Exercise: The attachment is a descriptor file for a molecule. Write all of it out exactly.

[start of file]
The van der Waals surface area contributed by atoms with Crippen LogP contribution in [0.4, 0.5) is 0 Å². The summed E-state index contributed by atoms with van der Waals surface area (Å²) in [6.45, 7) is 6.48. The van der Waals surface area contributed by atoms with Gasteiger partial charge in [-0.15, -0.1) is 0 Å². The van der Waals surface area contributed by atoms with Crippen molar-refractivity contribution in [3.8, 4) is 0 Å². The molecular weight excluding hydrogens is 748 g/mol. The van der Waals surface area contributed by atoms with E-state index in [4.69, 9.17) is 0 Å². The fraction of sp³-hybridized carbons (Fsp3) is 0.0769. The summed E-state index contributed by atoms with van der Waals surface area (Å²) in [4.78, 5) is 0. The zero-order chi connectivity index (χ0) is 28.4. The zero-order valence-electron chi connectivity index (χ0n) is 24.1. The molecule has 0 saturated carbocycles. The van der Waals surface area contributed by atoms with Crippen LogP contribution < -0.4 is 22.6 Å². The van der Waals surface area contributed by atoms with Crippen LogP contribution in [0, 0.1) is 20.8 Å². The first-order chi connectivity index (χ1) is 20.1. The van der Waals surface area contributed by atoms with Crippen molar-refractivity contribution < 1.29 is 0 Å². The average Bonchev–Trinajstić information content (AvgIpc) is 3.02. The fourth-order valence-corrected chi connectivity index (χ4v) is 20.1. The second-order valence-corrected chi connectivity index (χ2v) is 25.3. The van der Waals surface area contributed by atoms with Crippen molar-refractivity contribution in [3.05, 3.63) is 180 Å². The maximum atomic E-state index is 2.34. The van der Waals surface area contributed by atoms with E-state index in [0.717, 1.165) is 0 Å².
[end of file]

The van der Waals surface area contributed by atoms with Crippen LogP contribution in [0.4, 0.5) is 0 Å². The summed E-state index contributed by atoms with van der Waals surface area (Å²) in [6.45, 7) is 6.48. The van der Waals surface area contributed by atoms with Gasteiger partial charge in [-0.15, -0.1) is 0 Å². The van der Waals surface area contributed by atoms with Crippen molar-refractivity contribution in [3.8, 4) is 0 Å². The molecular weight excluding hydrogens is 748 g/mol. The van der Waals surface area contributed by atoms with E-state index in [4.69, 9.17) is 0 Å². The fraction of sp³-hybridized carbons (Fsp3) is 0.0769. The summed E-state index contributed by atoms with van der Waals surface area (Å²) in [4.78, 5) is 0. The zero-order chi connectivity index (χ0) is 28.4. The zero-order valence-electron chi connectivity index (χ0n) is 24.1. The molecule has 0 saturated carbocycles. The van der Waals surface area contributed by atoms with Crippen LogP contribution < -0.4 is 22.6 Å². The van der Waals surface area contributed by atoms with Crippen LogP contribution in [0, 0.1) is 20.8 Å². The first-order chi connectivity index (χ1) is 20.1. The van der Waals surface area contributed by atoms with Crippen molar-refractivity contribution < 1.29 is 0 Å². The average Bonchev–Trinajstić information content (AvgIpc) is 3.02. The fourth-order valence-corrected chi connectivity index (χ4v) is 20.1. The second-order valence-corrected chi connectivity index (χ2v) is 25.3. The van der Waals surface area contributed by atoms with Crippen molar-refractivity contribution in [3.05, 3.63) is 180 Å². The maximum atomic E-state index is 2.34. The van der Waals surface area contributed by atoms with E-state index in [0.717, 1.165) is 0 Å².